National Football League teams have taken to the skies in their search for a competitive edge, launching drones to film their practices.
“You can coach better. You see hand placement, you see where they have their feet and where they have their eyes,” said Jason Garrett, coach of the Dallas Cowboys.
The problem is, it’s illegal to fly the unmanned aircraft for any commercial purpose without first getting a Federal Aviation Administration waiver.
The FAA, when asked about drone use by three teams, said it has been in contact with the Cowboys to “explain the proper procedure for obtaining the necessary exemption.” It plans to reach out to two other teams that used the devices to film their own workouts: the New York Giants and the New England Patriots.
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It won’t be the first time the Patriots are asked about their camera work. The team was fined by the league in 2007 for surreptitiously videotaping competitors’ play signals from the sidelines. It’s currently embroiled in a scandal involving allegations they under-inflated footballs.
The FAA grants exemptions allowing people to use drones if they agree to follow procedures designed to reduce the risk of injury to people on the ground or interference with aircraft. Even small drones can harm someone if they fall from the sky or entangle fingers in the rotors.
More than 600 individuals and businesses, from farmers to filmmakers, have obtained FAA waivers as drone use booms. They’re using them to survey land, inspect power lines and photograph real estate.
None of the three teams have exemptions or provided evidence that the drones were being operated by someone with permission. Using drones in an indoor facility, or when operated by a contractor with FAA authorization, would be legal.
The Patriots and Cowboys wouldn’t say who operates their drones. Media reports say the Cowboys’ drone was used during the recent rookie minicamp by Southern Methodist University’s athletic department. SMU spokesman Samuel Ogden said they didn’t have FAA permission.
The Giants’ fly a DJI Phantom 3 themselves, according to spokesman Pat Hanlon. That model weighs less than three pounds.
The team’s video department practiced in an unoccupied field for three weeks before having it hover for 20 minutes 50 feet over the players and coaches at a minicamp, the team said on its website. Quarterbacks Eli Manning and Ryan Nassib “didn’t even notice it,” the team said.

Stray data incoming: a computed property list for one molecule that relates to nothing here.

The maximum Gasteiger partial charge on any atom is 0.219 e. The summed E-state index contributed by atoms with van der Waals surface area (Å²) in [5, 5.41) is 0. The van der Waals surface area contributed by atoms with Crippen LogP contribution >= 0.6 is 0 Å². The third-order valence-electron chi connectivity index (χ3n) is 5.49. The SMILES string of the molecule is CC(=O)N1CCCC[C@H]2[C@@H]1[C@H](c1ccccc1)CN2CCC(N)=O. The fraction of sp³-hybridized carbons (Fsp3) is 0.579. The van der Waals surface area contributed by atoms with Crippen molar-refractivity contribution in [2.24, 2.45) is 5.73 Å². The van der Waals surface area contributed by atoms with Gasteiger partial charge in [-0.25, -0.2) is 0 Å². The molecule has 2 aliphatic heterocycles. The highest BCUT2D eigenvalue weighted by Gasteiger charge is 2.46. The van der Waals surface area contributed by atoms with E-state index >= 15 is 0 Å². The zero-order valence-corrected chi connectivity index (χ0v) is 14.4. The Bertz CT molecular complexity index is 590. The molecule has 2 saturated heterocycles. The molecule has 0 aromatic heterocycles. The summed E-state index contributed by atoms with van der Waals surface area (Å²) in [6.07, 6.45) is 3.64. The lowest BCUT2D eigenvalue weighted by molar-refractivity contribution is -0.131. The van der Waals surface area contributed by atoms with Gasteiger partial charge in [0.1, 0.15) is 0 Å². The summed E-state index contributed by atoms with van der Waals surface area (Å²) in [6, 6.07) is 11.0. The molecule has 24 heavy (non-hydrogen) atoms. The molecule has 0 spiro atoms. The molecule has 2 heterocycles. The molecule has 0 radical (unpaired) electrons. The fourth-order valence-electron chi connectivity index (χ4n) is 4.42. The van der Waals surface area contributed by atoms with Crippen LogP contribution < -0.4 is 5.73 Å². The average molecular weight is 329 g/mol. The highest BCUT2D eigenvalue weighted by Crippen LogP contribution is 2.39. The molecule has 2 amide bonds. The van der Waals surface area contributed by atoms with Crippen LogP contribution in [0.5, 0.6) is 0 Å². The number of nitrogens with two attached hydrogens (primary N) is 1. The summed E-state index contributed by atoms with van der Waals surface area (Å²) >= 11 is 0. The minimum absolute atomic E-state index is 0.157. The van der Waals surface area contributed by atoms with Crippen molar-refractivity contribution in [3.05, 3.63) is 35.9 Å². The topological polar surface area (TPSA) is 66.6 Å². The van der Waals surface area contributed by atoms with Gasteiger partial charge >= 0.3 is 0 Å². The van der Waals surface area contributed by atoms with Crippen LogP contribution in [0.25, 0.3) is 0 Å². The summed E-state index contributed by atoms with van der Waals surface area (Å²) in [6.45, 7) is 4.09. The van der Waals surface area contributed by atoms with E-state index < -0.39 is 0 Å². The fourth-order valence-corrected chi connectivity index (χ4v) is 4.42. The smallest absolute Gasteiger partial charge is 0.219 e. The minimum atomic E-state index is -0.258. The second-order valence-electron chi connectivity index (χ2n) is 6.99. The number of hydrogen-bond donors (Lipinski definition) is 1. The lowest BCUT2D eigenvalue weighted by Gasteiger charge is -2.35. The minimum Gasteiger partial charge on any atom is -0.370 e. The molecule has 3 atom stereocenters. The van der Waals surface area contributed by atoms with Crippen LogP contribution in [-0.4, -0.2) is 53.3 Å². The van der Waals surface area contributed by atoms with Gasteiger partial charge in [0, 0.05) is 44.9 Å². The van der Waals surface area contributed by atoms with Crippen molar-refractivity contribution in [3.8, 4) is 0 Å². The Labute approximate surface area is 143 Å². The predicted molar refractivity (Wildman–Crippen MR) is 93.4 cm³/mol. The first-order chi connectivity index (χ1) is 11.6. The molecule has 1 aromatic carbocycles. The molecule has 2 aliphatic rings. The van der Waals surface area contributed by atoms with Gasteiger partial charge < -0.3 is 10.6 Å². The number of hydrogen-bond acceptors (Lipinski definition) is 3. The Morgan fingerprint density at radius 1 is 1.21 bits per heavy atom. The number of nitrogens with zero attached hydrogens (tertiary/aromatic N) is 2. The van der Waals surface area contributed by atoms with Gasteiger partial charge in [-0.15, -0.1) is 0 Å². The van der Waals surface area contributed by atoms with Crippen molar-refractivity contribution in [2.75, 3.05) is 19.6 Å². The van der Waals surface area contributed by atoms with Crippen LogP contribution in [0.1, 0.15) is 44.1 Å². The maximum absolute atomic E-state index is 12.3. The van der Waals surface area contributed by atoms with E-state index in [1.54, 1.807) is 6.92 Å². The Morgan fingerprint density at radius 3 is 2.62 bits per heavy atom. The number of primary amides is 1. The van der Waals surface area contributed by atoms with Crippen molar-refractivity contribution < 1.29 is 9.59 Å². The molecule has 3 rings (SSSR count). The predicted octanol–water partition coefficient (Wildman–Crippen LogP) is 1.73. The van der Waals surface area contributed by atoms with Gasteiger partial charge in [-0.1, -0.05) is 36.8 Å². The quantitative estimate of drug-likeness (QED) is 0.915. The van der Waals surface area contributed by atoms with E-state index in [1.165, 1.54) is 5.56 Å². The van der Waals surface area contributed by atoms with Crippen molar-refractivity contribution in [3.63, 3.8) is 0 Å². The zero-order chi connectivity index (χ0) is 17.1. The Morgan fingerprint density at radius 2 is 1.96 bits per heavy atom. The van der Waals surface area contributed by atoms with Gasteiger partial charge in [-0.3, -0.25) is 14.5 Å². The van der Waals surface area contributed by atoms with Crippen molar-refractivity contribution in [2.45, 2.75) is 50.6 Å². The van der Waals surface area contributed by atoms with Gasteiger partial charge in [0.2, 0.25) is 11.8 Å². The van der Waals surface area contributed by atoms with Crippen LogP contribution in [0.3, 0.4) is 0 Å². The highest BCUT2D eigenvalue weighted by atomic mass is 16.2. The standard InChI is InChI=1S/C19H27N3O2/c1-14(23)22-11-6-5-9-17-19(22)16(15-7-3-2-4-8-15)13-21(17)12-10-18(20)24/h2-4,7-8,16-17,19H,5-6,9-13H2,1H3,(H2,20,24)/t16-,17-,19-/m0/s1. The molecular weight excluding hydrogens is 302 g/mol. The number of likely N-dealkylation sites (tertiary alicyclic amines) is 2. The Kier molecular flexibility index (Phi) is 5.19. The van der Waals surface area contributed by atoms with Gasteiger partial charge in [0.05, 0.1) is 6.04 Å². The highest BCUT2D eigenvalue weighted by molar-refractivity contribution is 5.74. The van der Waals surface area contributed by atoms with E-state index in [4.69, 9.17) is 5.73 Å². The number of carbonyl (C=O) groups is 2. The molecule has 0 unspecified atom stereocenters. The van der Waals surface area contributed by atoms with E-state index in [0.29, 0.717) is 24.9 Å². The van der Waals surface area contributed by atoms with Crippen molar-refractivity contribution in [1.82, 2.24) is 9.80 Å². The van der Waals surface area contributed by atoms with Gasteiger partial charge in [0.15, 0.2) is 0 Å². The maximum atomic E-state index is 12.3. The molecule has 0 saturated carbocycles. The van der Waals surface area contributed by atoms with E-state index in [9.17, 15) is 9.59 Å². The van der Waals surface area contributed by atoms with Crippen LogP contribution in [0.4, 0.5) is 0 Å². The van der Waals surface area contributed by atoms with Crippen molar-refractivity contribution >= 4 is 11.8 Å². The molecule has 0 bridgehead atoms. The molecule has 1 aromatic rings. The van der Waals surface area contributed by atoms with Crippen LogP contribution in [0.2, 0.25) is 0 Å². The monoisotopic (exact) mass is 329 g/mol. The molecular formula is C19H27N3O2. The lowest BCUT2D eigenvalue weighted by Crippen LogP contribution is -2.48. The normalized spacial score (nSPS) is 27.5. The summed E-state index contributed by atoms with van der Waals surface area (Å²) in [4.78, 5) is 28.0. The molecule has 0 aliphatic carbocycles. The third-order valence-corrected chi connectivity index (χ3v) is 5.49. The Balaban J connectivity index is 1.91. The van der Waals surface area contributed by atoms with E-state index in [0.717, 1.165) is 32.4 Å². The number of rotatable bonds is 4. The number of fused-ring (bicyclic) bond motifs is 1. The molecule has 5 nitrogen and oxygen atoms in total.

Asked about the legality of the drone use, Hanlon said he couldn’t comment because the people he would need to speak with were unavailable in the offseason. Patriots spokesman Travis Basciotta also declined to comment. Cowboys spokesman David Abbruzese said the person who could discuss the matter was unavailable but provided a link to a video on the team’s website of Garrett talking to reporters last month about the team’s use of drones.
There is more NFL drone use than than the three teams Bloomberg initially asked the FAA about. On June 16, Tennessee Titans coach Ken Whisenhunt said they used one and joked with reporters that video director Anthony Pastrana didn’t have to get certified. However, any commercial use of a drone requires FAA approval.
“We came out yesterday and worked with it,” Whisenhunt said on a video on the team’s website. “It’s got a mechanism that will take it back to where it took off from if the battery gets low or if it has issues. Technology. I guess you have to trust it.”
Team spokesman Dwight Spradlin didn’t immediately return a voice message or e-mail Friday morning about FAA authorization. The FAA also had no immediate comment Friday on the Titan’s use of the devices.
NFL spokesman Greg Aiello said the league hasn’t heard from the FAA regarding individual teams’ drone use, and hasn’t had any internal discussions regarding leaguewide drone policies.
The FAA, which is in the process of completing regulations allowing commercial flights of drones weighing less than 55 pounds, says it takes an educational approach to disciplining violators. Only a handful of operators have been fined, including a man who used a drone to take promotional video of the University of Virginia.
Last year, the University of Michigan canceled plans to deliver the game ball to the 50-yard line with a drone after the FAA explained its rules to university officials.
There have been no known deaths due to the use of small drones, though there have been a handful of injuries, and in November the FAA reported there had been 193 incidents in which drones came too close to other aircraft.
Companies seeking to insure their drones are obtaining exemptions more quickly, said Terry Miller, president of the Colorado-based Transport Risk Management Inc., an insurance brokerage company that provides coverage for more than 2,700 drones.
“Just this morning we’ve had five applications,” and four had exemptions, said Miller in a phone interview Thursday. “Ninety days ago, it’s likely that none of them would have had them.”
Miller said two recent applications came from professional sports teams, which he declined to name.
Not all coaches were as effusive as Garrett regarding the advantages of drones. When asked last month about the camera filming practice, Patriots coach Bill Belichick responded in his typically brusque manner.
“I don’t know,” he said, and moved on to the next question.